the oil discharged from the cylinder 54 is compelled to fiow through the metering device 75, the rate of flow of oil through this device being determined by the setting of an adjusting handle 80 and by the speed of rotation of the spindle 50 to which the metering device is connected. The metering device is adapted for use in regulating the feeding motion of the piston 55 by definitely limiting the rate of discharge of oil from the cylinder 54through the pipes 65 and 66, an excess of oil under pressure being meanwhile supplied through "the pipes 61 and 64 to the further end of the cylinder. The valve 62 is of a well known type capable of connecting the supply pipe 61 with either one of the pipes 64 or 65, according to the position of the handle 63, the discharge pipe 66 being at the same time connected with the other of these two pipes.
Mounted on the saddle .52 is a turret 81 which carries a plurality of tools for successive cutting Associated with the pump structure.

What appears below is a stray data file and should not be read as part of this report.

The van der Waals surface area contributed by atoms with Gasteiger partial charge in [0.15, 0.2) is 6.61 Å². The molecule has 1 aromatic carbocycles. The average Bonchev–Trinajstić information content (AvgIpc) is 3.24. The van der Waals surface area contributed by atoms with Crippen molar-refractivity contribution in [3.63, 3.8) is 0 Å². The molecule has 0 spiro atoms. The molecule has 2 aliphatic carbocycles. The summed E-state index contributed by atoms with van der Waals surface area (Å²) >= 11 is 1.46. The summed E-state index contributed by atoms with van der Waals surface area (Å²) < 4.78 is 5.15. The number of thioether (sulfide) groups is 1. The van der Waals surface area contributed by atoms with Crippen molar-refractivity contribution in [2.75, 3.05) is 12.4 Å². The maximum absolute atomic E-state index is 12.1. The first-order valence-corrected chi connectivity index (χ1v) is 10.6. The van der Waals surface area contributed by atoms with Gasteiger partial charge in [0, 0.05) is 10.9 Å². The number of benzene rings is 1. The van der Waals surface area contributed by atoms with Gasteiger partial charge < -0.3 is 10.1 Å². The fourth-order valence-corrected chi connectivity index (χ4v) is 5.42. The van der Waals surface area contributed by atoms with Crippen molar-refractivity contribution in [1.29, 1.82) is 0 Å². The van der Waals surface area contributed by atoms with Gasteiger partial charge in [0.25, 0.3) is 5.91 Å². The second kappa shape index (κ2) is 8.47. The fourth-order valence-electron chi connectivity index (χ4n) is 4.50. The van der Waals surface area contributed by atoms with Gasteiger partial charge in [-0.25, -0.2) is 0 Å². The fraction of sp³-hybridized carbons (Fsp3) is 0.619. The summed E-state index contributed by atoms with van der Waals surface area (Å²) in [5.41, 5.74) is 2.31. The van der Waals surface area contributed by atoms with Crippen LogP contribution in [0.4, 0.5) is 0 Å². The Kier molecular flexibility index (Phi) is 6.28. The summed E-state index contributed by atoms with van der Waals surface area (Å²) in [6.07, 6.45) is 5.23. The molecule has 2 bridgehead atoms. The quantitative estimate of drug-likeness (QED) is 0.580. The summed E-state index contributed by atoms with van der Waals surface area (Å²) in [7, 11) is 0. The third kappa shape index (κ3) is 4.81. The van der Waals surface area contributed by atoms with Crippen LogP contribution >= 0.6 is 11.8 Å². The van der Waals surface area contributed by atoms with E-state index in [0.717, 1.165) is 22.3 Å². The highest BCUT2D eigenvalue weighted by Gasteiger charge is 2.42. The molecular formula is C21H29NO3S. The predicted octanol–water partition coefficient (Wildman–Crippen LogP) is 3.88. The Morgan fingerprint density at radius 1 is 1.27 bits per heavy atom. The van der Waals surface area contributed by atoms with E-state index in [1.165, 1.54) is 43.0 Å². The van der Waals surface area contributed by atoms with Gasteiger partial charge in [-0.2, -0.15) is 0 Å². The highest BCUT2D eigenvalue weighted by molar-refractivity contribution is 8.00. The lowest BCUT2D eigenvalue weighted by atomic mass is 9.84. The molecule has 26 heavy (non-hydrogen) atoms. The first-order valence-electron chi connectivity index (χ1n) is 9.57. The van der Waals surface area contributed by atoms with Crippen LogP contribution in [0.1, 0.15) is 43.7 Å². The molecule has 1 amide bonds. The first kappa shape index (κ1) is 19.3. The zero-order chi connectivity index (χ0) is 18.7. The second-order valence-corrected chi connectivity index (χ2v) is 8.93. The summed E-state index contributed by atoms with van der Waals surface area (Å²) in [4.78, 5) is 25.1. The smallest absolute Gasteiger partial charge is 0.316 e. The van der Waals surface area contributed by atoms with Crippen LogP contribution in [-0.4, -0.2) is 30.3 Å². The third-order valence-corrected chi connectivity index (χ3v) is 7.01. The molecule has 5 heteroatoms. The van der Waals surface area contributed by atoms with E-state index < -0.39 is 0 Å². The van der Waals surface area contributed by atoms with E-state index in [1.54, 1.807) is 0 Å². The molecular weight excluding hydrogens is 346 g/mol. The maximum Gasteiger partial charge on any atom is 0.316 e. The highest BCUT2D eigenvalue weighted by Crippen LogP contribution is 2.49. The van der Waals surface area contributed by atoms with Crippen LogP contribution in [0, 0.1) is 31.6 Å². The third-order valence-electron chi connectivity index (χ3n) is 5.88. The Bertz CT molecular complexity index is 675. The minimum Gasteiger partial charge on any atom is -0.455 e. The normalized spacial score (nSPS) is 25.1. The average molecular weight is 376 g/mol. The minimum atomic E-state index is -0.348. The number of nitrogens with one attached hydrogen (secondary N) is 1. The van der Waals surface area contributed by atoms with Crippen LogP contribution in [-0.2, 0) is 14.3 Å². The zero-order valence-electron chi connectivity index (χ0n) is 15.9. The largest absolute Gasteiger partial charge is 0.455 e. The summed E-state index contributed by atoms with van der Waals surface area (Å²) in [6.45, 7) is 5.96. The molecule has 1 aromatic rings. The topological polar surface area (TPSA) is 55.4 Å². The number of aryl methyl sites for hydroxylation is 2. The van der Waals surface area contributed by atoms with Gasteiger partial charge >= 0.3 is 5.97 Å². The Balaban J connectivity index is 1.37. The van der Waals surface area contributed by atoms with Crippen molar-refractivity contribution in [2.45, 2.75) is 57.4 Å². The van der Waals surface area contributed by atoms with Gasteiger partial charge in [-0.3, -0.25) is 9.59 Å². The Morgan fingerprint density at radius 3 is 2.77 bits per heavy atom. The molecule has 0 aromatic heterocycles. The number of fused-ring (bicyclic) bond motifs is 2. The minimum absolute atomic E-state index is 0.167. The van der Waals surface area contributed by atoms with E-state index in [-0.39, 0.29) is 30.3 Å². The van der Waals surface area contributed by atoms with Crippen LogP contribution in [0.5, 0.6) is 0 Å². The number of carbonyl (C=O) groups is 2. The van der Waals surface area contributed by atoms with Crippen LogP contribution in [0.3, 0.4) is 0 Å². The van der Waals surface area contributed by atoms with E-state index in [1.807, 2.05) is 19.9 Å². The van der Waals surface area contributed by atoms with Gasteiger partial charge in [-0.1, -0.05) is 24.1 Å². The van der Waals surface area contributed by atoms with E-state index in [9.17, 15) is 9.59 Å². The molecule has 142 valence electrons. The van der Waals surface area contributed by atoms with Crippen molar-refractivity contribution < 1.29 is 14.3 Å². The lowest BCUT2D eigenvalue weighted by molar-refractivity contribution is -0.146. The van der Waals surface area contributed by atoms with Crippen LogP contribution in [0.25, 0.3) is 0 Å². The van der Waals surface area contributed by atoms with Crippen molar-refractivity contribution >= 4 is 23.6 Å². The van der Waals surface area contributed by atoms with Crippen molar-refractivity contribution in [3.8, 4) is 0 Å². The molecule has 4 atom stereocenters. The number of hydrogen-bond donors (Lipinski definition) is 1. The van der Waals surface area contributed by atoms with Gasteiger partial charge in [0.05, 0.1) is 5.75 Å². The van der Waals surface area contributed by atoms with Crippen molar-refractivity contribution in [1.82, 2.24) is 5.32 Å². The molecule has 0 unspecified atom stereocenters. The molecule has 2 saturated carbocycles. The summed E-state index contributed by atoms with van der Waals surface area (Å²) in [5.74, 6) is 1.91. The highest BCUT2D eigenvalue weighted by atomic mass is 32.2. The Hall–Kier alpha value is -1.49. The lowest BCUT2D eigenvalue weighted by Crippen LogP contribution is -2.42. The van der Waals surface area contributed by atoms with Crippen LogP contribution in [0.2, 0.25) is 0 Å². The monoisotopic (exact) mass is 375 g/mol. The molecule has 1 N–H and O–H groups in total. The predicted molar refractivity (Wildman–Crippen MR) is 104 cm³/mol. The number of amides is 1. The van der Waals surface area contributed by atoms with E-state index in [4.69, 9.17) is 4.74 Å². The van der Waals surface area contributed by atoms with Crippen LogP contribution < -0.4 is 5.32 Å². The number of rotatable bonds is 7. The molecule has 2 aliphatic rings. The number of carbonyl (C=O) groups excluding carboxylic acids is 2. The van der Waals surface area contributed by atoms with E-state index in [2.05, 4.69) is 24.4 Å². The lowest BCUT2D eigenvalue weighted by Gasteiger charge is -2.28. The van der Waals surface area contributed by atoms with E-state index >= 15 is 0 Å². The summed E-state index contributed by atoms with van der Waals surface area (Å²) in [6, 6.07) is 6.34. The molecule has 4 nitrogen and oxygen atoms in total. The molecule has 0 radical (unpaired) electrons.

end of the lathe, as viewed in Figure 1, a cross frame 82 is mounted, as shown in Figure 2. According to this figure, two cylinders 54 may be employed, each cylinder containing a power piston movable to drive the saddle. Since these two cylinders are connected in parallel and operate identically, and since the saddle can be driven by a single pistoninstead of two, only one cylinder and piston is hereinafter specifically described. On the cross frame 82 is mounted a collar through which extends the reduced intermediate portion of a spool 91. From the left hand end of the spool projects a back stop member 92, which, as indicated in Figure 11, is provided with a pair of jaws 93 adapted to receive the end 94 of a back stop bar carried by the saddle. This back stop bar is, connected to mechanism well known in the art for turning the turret 81 when the back stop bar 94 engages and is arrested by the back stop 92 during the movement of .the saddle away from the work. After the back stop bar has engaged the back stop, the further motion of the saddle away from the work results in the turning of the turret through a definite angle to present the next successive tool for operating engagement with the work. As shown in Figure 9, the spool 91 is axially movable in the collar 90 through a short distance, of the order of 1 5 of an inch. Mounted in the collar 90 are springs 95 which press against a flange portion 96 of the spool 91 and tend to hold this spool resiliently toward the left, that is, toward the work. To the right of the collar 90 a portion 97 of the spool projects, there being a shoulder 98 between this portion and the reduced intermediate portion within the collar 90, the shoulder 98 normally bearing against an end of the collar and limiting the leftward movement of the spool. A lateral groove 100 is provided in' the spool portion 97, as indicated in Figure 4. In this groove rides a pin -101 carried at one end of a rocking lever 102 which as shown is rockably mounted near its midpoint on a shaft 103 carried by a bracket 104 projecting from the side of the cross frame 82. To the lower end of the rocking lever 102 is pivotally connected a link 105, one end of this link being forked as at 106 to receive an intermediate portion of a lever arm 110 which is pivotally mounted within this forked end of the link by a vertical pin 111 extending through both arms of the fork and through the lever 110. The pivot pin 111 extends through the arm 110 at a point adjacent to one end thereof at which the arm is pivotally attached, as by a vertical pin 112, to alug projecting from a clamping block 113. The clamping block 113, as shown in Figures 2 and 3, receives a number of stop bars 115 therethrough, each stop bar being adjustably secured therein by one of a number 'of suitable set screws 116 extending through the top of the block, the bars being additionally secured as a group by a pair of lateral set screws 117. After the set screws 116 and 117 have been set up, axial movement of any one of the stop bars results in movement of the clamping block 113. Each of the stop bars 115 is provided with a, lug or notch at its end remote from the clamping block 113 for engagement by a member carried by the saddle 52, the bars 115 being individually adjusted in the clamping block 113 to limit the successive strokes of the saddle toward the workduring the several cutting operations. The clamping block 113 is supported loosely on a bolt 118 which projects from the side face of the cross frame 82. This bolt 118 may have a head 119 sufficiently spaced from the of adjustable springs 120may beprovided to cross frame 82 to permit a slight movement of the block 113toward or from the work. A pair press the block 113 away from the cross frame 82. Ashereinafter more fully set forth, movement of either the spool 91 or the block 113 from the respective positions illustratedin Figure 2,